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Stay Safe & Keep Your Cool!

As we kick off a week filled with high temperatures and humidity, I thought I’d use this Motivation Monday to remind everyone how to recognize heat-related illnesses. Sometimes water, electrolytes, sunscreen and a good hat aren’t enough to prevent an emergency – especially if you’re exercising outdoors.

As someone who always sweats, these dog days of summer in New York City (and the rest of the concrete jungles across the country) can make being away from the air conditioning unbearable after just a few minutes. If you catch me coming out of the subway or leaving an ILoveKickboxing or Physique57 class, no doubt you’ll think I just stepped out of a sauna.

Here are some timely reminders if you or someone you’re start feeling out of sorts in the heat:

Heat cramps: These are painful muscle spasms, usually in the legs or abdominal region, that could be a signal that a more serious emergency is imminent.

What to do: If you experience heat cramps, stop exercising immediately. Find some shade or move indoors where it’s cool and drink water.

Heat exhaustion: This is more severe than heat cramps, and can occur when you’ve been exercising strenuously for a long period of time in extreme heat or humidity. Signs and symptoms include:

  • Moist, pale, or cool skin
  • Headache or dizziness
  • Muscle cramps
  • Heavy perspiration
  • Nausea
  • Weak pulse

What to do: Get out of the heat, loosen all tight clothing and cool the body with wet towels, but not to the point of shivering. Also, be sure to get some cool water into your system.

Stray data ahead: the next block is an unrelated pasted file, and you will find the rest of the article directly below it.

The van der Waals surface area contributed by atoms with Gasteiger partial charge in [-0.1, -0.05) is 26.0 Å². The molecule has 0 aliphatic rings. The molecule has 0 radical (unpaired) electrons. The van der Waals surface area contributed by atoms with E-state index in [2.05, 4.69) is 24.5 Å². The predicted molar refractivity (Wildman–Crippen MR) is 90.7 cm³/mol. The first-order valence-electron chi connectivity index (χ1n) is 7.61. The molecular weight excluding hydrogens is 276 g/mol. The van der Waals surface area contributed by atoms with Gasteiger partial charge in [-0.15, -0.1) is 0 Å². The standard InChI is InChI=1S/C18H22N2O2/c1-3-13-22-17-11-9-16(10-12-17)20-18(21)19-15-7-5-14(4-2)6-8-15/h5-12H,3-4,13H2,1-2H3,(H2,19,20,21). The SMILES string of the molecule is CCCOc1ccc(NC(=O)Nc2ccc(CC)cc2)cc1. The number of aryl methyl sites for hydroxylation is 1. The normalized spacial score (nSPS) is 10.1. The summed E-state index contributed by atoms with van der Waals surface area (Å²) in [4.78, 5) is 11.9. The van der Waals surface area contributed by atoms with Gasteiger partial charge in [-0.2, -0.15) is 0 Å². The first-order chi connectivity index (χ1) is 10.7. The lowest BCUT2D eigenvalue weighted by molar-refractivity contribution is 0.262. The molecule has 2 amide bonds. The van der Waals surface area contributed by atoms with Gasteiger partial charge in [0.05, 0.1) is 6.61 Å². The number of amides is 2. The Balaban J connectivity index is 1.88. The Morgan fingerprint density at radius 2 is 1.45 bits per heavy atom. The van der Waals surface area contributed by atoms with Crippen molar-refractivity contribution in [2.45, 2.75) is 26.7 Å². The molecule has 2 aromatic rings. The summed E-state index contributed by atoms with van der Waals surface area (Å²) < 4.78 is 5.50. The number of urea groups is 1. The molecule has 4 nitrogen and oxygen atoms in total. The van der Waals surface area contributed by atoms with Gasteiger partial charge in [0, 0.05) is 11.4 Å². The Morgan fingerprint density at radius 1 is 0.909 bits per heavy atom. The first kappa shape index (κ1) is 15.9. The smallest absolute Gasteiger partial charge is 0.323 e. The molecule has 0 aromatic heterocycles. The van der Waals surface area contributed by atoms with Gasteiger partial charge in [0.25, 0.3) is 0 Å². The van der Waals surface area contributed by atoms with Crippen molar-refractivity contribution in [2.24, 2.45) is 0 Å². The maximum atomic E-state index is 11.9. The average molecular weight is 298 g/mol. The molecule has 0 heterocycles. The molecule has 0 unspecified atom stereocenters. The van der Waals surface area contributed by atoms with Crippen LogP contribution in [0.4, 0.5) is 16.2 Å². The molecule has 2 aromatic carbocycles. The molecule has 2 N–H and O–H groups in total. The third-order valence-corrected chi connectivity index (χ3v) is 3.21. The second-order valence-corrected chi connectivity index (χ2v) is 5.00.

Heat stroke: This is the most severe heat emergency and usually happens when signs of heat exhaustion go unchecked.  In this situation, dangerously high internal temperatures will cause your body’s vital systems to fail.  Signs and symptoms include:

  • Altered level of consciousness
  • Rapid, shallow breathing
  • Little or no perspiration
  • Weakness
  • Rapid pulse

What to do: Get out of the heat, loosen tight clothing and cool the body with wet towels. If you can find them, you can also put ice packs under the armpits and groin area.

Now that we’ve identified the emergencies, here are a few reminders on how to keep them from happening in the first place:

  • Try to exercise outdoors before 9 am and after 6 pm.
  • Stay hydrated! Basic guidelines call for you to drink 16 oz of water two hours before exercise, but you can drink an additional eight to 16 oz  if you’re exercising in warmer weather. At this time of year, you’ll never find me leaving the house without two things: my refillable Avon39 water bottle and a bottle of BFit Labs electrolyte sprays. My repeat readers will know I’ve been using the zero-calorie, zero sugar, gluten-free sprays for a couple of years now and I can honestly say I have more energy and fewer muscle cramps during my workouts. They also help me feel less sluggish on the sultry summer days.  If you want more information or are interested in giving them a try, just click here.
  • If you have cardiovascular or circulatory problems and are taking medication, always check with your doctor before adding any outdoor activity to your routine.

I leave you with two important tips:

  • Always call 911 in an emergency.